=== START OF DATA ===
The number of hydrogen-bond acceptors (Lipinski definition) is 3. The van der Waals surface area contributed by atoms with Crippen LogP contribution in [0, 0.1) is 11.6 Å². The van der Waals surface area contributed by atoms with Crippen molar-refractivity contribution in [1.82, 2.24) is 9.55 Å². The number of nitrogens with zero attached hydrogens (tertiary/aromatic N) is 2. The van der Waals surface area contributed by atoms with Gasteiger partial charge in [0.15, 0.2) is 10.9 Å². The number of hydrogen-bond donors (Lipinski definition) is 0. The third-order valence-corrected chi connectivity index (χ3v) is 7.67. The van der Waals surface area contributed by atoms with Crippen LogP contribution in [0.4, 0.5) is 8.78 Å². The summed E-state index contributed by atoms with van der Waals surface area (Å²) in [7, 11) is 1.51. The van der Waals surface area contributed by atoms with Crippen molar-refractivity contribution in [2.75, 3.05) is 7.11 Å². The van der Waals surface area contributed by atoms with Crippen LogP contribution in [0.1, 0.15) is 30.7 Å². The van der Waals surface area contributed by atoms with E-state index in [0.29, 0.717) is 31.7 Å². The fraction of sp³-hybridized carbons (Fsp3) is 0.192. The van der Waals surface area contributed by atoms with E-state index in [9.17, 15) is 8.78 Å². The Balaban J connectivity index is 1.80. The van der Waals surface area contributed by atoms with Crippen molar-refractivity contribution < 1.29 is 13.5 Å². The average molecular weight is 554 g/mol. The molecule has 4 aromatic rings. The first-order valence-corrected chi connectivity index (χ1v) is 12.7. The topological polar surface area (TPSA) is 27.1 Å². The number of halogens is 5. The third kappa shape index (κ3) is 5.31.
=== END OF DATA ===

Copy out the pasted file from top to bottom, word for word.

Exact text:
The number of hydrogen-bond acceptors (Lipinski definition) is 3. The van der Waals surface area contributed by atoms with Crippen LogP contribution in [0, 0.1) is 11.6 Å². The van der Waals surface area contributed by atoms with Crippen molar-refractivity contribution in [1.82, 2.24) is 9.55 Å². The number of nitrogens with zero attached hydrogens (tertiary/aromatic N) is 2. The van der Waals surface area contributed by atoms with Gasteiger partial charge in [0.15, 0.2) is 10.9 Å². The number of hydrogen-bond donors (Lipinski definition) is 0. The third-order valence-corrected chi connectivity index (χ3v) is 7.67. The van der Waals surface area contributed by atoms with Crippen LogP contribution in [0.4, 0.5) is 8.78 Å². The summed E-state index contributed by atoms with van der Waals surface area (Å²) in [7, 11) is 1.51. The van der Waals surface area contributed by atoms with Crippen molar-refractivity contribution in [2.75, 3.05) is 7.11 Å². The van der Waals surface area contributed by atoms with Crippen LogP contribution in [0.1, 0.15) is 30.7 Å². The van der Waals surface area contributed by atoms with E-state index in [0.29, 0.717) is 31.7 Å². The fraction of sp³-hybridized carbons (Fsp3) is 0.192. The van der Waals surface area contributed by atoms with E-state index in [9.17, 15) is 8.78 Å². The Balaban J connectivity index is 1.80. The van der Waals surface area contributed by atoms with Crippen molar-refractivity contribution < 1.29 is 13.5 Å². The average molecular weight is 554 g/mol. The molecule has 4 aromatic rings. The first-order valence-corrected chi connectivity index (χ1v) is 12.7. The topological polar surface area (TPSA) is 27.1 Å². The number of halogens is 5. The third kappa shape index (κ3) is 5.31.